China’s Expanding Investment in Renewable Energy Development in the Middle East and North Africa
China is the number one producer of and investor in renewable energy globally. Illustrating this, it has over 500 solar panel manufacturing companies, including the world’s top three solar panel producers. Its capabilities have allowed it to take a leading role in renewable energy investment in the Middle East and North Africa (MENA). The latter’s interest in renewables seems surprising given that MENA countries are primarily known for their massive oil and gas reserves and reliance on fossil fuel as a major source of domestic energy and export earnings.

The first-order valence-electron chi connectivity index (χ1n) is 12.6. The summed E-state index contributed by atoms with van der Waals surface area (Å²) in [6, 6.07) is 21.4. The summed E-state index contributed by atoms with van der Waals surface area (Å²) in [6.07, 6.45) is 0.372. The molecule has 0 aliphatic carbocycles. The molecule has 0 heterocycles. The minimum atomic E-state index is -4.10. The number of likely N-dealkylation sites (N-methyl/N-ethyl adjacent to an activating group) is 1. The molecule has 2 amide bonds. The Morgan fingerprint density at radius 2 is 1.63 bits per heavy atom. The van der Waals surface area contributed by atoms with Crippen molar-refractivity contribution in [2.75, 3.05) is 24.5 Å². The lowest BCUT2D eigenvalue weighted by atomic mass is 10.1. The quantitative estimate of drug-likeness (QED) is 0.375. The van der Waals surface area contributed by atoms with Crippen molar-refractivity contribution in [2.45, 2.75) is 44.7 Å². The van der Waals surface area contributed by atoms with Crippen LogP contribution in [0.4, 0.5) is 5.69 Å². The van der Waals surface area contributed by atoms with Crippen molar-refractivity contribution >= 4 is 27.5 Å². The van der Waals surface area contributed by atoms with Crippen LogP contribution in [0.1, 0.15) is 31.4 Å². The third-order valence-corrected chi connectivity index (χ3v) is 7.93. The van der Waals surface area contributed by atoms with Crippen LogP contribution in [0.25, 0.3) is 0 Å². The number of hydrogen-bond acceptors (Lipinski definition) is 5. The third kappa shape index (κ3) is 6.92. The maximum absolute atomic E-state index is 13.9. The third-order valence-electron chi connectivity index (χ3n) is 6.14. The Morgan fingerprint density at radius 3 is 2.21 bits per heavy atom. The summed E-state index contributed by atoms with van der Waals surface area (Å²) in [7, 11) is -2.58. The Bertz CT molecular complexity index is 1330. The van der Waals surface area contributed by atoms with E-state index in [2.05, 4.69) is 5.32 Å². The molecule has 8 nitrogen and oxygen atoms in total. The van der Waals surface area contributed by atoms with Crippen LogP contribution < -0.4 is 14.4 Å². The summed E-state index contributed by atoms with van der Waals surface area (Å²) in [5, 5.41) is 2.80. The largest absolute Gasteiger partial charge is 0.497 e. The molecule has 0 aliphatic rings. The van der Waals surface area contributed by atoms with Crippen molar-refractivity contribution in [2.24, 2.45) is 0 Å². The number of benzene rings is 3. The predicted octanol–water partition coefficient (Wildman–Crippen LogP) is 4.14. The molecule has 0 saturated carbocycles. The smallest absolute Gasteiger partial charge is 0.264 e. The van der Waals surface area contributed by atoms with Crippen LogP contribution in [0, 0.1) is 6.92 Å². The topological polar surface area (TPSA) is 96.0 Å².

Despite this, many, including net oil exporters, have been investing in renewable energy sources in recent years. Indeed, at least twelve of the fourteen Middle Eastern countries have renewable energy targets. Saudi Arabia, for example, is looking to add fifty-four GW of renewables by 2032 to replace an estimated 23 to 30 percent share of its total domestic energy supply. In Abu Dhabi, the United Arab Emirates, engineers are constructing a city that will be completely carbon neutral. Four factors have motivated this trend. First, expanding the share of renewables in the energy mix would supply a larger share of domestic demand for energy, thus allowing states to export a larger amount of oil and gas and generate more revenues. Second, in the sunny MENA region, the main ingredient for solar energy is plentiful. Third, the countries of the region are not impervious to the global movement underway toward renewable sources of energy. They are trying to prepare for the post-carbon age, albeit reluctantly and slowly. Fourth, as the cost of renewables decreases, it renders them a financially attractive alternative to fossil fuels. This nascent trend in the region is expanding with more nations stepping to the plate and welcoming China’s investment in the development of their alternative sources of energy.